i Ownership of real estate

Ownership is the most common title to real estate in Portugal. Based on Roman law and French Civil Code concepts, ownership is equivalent to the common law concept of freehold, and comprises the absolute and exclusive rights to use, transfer and encumber real estate.2

The right to own private property, and the right to dispose of it during a person's life and upon his or her death, are foreseen in Article 62 of the Portuguese Constitution, which also conditions the requisition or compulsory acquisition of private property for public purposes to those specific cases foreseen by law and on the payment of fair compensation. Property can be held individually or by more than one person or entity (co-ownership).

The horizontal property regime provides for the segregation of buildings (or groups of buildings that are functionally interconnected) into different and independent units, resulting in a condominium structure where each unit can be owned by a different entity or individual. In a building divided under this regime, each individual or entity owns a unit and co-owns, pro rata and to the percentage the space such a unit takes up in the condominium, the common parts (lifts, stairs, etc.) of the relevant building. These two rights cannot be transferred separately.

Fiduciary ownership is not allowed under the Portuguese system, except in the Free Zone of Madeira, where it is legally permitted to incorporate a trust.

Portuguese law also recognises other types of in rem rights derived from property, such as surface rights and usufruct (i.e., the right to the use and enjoyment of the fruits or profits of another person's property without fundamentally changing its substance). Surface rights entitle holders to build or maintain a construction, perpetually or temporarily, on or below another person's property.

ii System of registration

Any facts or acts resulting in the creation, recognition, acquisition or modification of any rights in rem must be registered at the Land Registry.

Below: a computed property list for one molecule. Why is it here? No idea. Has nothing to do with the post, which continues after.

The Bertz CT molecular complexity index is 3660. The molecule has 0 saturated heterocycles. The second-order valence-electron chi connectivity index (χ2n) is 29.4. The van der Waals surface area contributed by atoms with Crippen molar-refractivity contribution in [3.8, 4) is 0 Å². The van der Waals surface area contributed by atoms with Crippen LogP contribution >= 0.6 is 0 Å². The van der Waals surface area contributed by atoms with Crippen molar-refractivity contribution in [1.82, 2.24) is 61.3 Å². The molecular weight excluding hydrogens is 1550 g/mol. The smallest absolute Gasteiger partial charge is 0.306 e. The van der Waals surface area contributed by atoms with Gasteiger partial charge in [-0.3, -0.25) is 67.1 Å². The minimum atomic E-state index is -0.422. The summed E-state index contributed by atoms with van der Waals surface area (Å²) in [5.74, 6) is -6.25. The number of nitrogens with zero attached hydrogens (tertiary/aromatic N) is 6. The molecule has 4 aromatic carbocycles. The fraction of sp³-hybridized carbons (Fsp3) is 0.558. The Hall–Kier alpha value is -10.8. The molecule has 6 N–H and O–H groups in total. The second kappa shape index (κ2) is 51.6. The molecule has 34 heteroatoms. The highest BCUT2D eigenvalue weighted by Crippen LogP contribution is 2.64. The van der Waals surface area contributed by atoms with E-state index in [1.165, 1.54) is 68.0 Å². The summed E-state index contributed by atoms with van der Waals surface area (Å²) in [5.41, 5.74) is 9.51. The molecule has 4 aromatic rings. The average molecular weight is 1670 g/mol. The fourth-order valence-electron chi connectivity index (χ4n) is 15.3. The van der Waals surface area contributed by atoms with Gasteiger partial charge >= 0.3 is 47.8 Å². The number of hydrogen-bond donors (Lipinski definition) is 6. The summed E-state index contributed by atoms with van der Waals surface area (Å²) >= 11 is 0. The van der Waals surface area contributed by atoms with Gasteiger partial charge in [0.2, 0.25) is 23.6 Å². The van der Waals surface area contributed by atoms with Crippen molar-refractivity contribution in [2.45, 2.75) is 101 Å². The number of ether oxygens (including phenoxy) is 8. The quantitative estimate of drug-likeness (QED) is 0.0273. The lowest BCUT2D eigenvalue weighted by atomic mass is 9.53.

To be effective in relation to third parties, real estate transfers must be executed in a transfer deed before a notary, or in a private document signed before, and certified by, a lawyer, solicitor, chamber of commerce and industry or registry office, and then filed at the Land Registry.

The Land Registry is part of the state, and provides a record of the existence and scope of in rem rights over real estate. The Land Registry is publicly accessible and information on title charges or encumbrances over specific properties at any time can be obtained here.

The Land Registry certificates provide details of the legal status of properties regarding, inter alia, the owners, existing mortgages, encumbrances or agreed easements or restrictions, being therefore key documents in any due diligence exercise. Failure to register any relevant fact that should be registered will significantly affect the level of legal protection in relation to third parties, as there is a general principle of priority of the first registered right over any further incompatible rights (even if such rights were established before the registered right).

iii Choice of law

Lex rei sitae is the prevailing rule in Portugal in relation to any rights in rem; Portuguese law therefore applies to the creation, recognition, acquisition or modifications of any rights over real estate located in Portugal. The transfer of real estate located in Portugal is therefore compulsorily ruled by Portuguese law.

Parties, however, may choose the law applicable to their contractual relation for indirect acquisitions of real estate (share deals), provided that the selected law has a relevant connection with the parties involved in the transaction, and any mandatory formal requirements for the transfer of the relevant shares (or other form of equity representation) are observed.


The positive outlook for the Portuguese economy for 2016 has had a significant impact on real estate activity, considering that 2015 was already a record-breaking year for such activity.

The existence of significant financial liquidity in international markets and the good quality-to-price ratio of Portuguese property continue to catch the attention of international players, notably in the acquisition of asset portfolios (as a result of the restructuring of the financial and insurance sectors), retail portfolios, stand-alone retail, hospitality projects and sale and leaseback transactions, leading to more than €882 million invested in commercial property in the first semester of 2016.

The real estate financing market also continues to show good signs of recovery, with the banks, equity investors and other sponsors increasingly becoming more available to finance real estate acquisitions and developments, although now on the basis of more conservative loan-to-value ratios.

Alongside this positive economic evolution, a combination of public policies and legislation specifically aimed at controlling the increase in the amount of new construction, promoting the rehabilitation of city centres and attracting foreign investment has confirmed the boost of the real Portuguese real estate market that was triggered in the last quarter of 2013.